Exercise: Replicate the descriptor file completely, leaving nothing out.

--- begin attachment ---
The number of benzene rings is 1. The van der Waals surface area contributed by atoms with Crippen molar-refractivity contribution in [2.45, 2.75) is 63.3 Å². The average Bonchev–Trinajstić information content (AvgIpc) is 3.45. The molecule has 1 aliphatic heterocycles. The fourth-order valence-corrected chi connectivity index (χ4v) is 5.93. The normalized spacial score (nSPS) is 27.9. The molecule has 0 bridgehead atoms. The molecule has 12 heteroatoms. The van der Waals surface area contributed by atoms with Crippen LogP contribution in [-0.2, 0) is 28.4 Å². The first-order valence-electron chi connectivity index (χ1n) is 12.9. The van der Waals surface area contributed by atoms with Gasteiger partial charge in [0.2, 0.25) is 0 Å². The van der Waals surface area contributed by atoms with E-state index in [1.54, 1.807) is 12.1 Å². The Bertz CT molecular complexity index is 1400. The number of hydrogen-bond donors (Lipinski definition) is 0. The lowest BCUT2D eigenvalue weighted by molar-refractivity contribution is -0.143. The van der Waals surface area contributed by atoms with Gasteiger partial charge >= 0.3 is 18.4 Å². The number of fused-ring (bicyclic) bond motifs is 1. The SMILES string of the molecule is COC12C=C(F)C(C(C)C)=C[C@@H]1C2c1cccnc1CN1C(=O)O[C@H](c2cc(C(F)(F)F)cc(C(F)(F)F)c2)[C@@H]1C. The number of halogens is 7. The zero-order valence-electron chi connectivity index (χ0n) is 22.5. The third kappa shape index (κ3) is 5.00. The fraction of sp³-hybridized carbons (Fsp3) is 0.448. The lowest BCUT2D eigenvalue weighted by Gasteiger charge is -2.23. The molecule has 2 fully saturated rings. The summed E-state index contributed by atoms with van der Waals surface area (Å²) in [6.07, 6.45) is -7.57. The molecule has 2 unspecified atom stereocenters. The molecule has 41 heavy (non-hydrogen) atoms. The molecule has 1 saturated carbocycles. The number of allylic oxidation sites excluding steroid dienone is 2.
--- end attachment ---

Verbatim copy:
The number of benzene rings is 1. The van der Waals surface area contributed by atoms with Crippen molar-refractivity contribution in [2.45, 2.75) is 63.3 Å². The average Bonchev–Trinajstić information content (AvgIpc) is 3.45. The molecule has 1 aliphatic heterocycles. The fourth-order valence-corrected chi connectivity index (χ4v) is 5.93. The normalized spacial score (nSPS) is 27.9. The molecule has 0 bridgehead atoms. The molecule has 12 heteroatoms. The van der Waals surface area contributed by atoms with Crippen LogP contribution in [-0.2, 0) is 28.4 Å². The first-order valence-electron chi connectivity index (χ1n) is 12.9. The van der Waals surface area contributed by atoms with Gasteiger partial charge in [0.2, 0.25) is 0 Å². The van der Waals surface area contributed by atoms with E-state index in [1.54, 1.807) is 12.1 Å². The Bertz CT molecular complexity index is 1400. The number of hydrogen-bond donors (Lipinski definition) is 0. The lowest BCUT2D eigenvalue weighted by molar-refractivity contribution is -0.143. The van der Waals surface area contributed by atoms with Gasteiger partial charge >= 0.3 is 18.4 Å². The number of fused-ring (bicyclic) bond motifs is 1. The SMILES string of the molecule is COC12C=C(F)C(C(C)C)=C[C@@H]1C2c1cccnc1CN1C(=O)O[C@H](c2cc(C(F)(F)F)cc(C(F)(F)F)c2)[C@@H]1C. The number of halogens is 7. The zero-order valence-electron chi connectivity index (χ0n) is 22.5. The third kappa shape index (κ3) is 5.00. The fraction of sp³-hybridized carbons (Fsp3) is 0.448. The lowest BCUT2D eigenvalue weighted by Gasteiger charge is -2.23. The molecule has 2 fully saturated rings. The summed E-state index contributed by atoms with van der Waals surface area (Å²) in [6.07, 6.45) is -7.57. The molecule has 2 unspecified atom stereocenters. The molecule has 41 heavy (non-hydrogen) atoms. The molecule has 1 saturated carbocycles. The number of allylic oxidation sites excluding steroid dienone is 2.